Dictionary.com

eye rhyme

Save This Word!

noun
QUIZ
TEST YOUR MERIT ON THESE NEW WORDS IN 2021
The Dictionary added new words and definition to our vast collection, and we want to see how well-versed you are in the formally recognized new lingo. Take the quiz!
Question 1 of 8
What does JEDI stand for?
Meet Grammar CoachWrite or paste your essay, email, or story into Grammar Coach and get grammar helpImprove Your Writing
Meet Grammar CoachImprove Your Writing
Write or paste your essay, email, or story into Grammar Coach and get grammar help

Origin of eye rhyme

First recorded in 1870–75
Dictionary.com Unabridged Based on the Random House Unabridged Dictionary, © Random House, Inc. 2021

VOCAB BUILDER

What is an eye rhyme?

An eye rhyme involves the use of words that look like they should rhyme—based on their endings being spelled the same—but that don’t actually rhyme, as in move and love or pour and sour.

An eye rhyme is also called a sight rhyme.

The typical sense of the word rhyme refers to an instance in which the endings of two or more words rhyme—meaning they sound exactly the same, as in right and sight. However, the endings of such words don’t need to be spelled the same in order to rhyme: right also rhymes with site.

An eye rhyme, though, always involves the ending of the word being spelled in the same way and not sounding the same.

Just like regular rhymes, eye rhymes are used in poetry and other forms of literature. Using an eye rhyme is another artistic way to make connections between words. For example, it can be used in verse to create an unexpected effect at the end of a line that looks like it’s going to rhyme but actually doesn’t:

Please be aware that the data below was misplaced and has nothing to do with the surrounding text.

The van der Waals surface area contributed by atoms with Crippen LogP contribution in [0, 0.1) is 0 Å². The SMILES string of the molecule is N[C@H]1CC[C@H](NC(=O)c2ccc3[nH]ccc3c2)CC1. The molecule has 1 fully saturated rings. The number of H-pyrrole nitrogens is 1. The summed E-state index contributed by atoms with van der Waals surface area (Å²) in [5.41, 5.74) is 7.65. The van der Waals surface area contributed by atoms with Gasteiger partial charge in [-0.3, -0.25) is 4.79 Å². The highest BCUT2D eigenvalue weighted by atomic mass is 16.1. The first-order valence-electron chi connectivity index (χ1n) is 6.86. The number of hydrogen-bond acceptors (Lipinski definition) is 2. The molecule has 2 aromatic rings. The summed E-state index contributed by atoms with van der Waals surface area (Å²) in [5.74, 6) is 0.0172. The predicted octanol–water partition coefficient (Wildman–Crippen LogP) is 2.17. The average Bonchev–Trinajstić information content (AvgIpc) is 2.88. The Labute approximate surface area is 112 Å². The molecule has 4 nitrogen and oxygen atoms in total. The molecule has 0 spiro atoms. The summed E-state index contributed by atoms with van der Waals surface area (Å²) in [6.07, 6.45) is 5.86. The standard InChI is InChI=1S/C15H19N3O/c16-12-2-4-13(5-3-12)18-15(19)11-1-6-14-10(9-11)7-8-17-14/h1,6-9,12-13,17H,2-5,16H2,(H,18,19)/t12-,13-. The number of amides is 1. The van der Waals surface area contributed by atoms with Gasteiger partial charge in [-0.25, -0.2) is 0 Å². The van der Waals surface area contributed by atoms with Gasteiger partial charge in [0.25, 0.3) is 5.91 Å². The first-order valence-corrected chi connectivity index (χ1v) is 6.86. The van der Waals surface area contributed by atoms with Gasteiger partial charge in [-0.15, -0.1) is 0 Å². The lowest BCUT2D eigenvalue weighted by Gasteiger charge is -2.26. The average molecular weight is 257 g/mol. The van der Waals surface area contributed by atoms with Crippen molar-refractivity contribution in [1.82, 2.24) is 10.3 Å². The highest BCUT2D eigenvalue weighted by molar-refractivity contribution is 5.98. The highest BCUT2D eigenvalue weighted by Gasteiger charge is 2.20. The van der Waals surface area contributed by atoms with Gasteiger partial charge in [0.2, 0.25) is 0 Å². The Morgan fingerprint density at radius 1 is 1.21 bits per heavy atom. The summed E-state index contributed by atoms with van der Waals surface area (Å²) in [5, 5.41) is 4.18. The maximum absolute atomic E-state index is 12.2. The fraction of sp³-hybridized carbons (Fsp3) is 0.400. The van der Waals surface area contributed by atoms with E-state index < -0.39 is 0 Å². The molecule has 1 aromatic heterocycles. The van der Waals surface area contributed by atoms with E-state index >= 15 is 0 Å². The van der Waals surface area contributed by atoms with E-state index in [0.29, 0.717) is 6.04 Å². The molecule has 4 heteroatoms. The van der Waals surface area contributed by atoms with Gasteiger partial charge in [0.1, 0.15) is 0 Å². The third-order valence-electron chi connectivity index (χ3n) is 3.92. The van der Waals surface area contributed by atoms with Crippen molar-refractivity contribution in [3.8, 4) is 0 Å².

Expecting a rhyme, you start to read,
But the next line just hurts your head. 

Example: Her use of eye rhymes throughout her poetry has a particularly effective disorienting effect.

Where does eye rhyme come from?

The first records of eye rhyme come from around 1800. Its synonym, sight rhyme, is first recorded later, around the 1930s.

In both his poetry and his plays, Shakespeare rhymed words like move and love and moving and loving. We read these as eye rhymes, since the o creates different vowel sounds in both pairs of words. Due to the variability of vowel sounds in English, there are many examples of eye rhymes, such as cough and bough, alone and gone, and hearth and earth.

Did you know ... ?

What are some synonyms for eye rhyme?

What are some words that share a root or word element with eye rhyme

What are some words that often get used in discussing eye rhyme?

How is eye rhyme used in real life?

The term eye rhyme is typically used in the context of poetry analysis.

 

 

Try using eye rhyme!

True or False?

The words laughter and daughter produce an eye rhyme.

How to use eye rhyme in a sentence

British Dictionary definitions for eye rhyme

eye rhyme

noun
a rhyme involving words that are similar in spelling but not in sound, such as stone and none
Collins English Dictionary - Complete & Unabridged 2012 Digital Edition © William Collins Sons & Co. Ltd. 1979, 1986 © HarperCollins Publishers 1998, 2000, 2003, 2005, 2006, 2007, 2009, 2012
FEEDBACK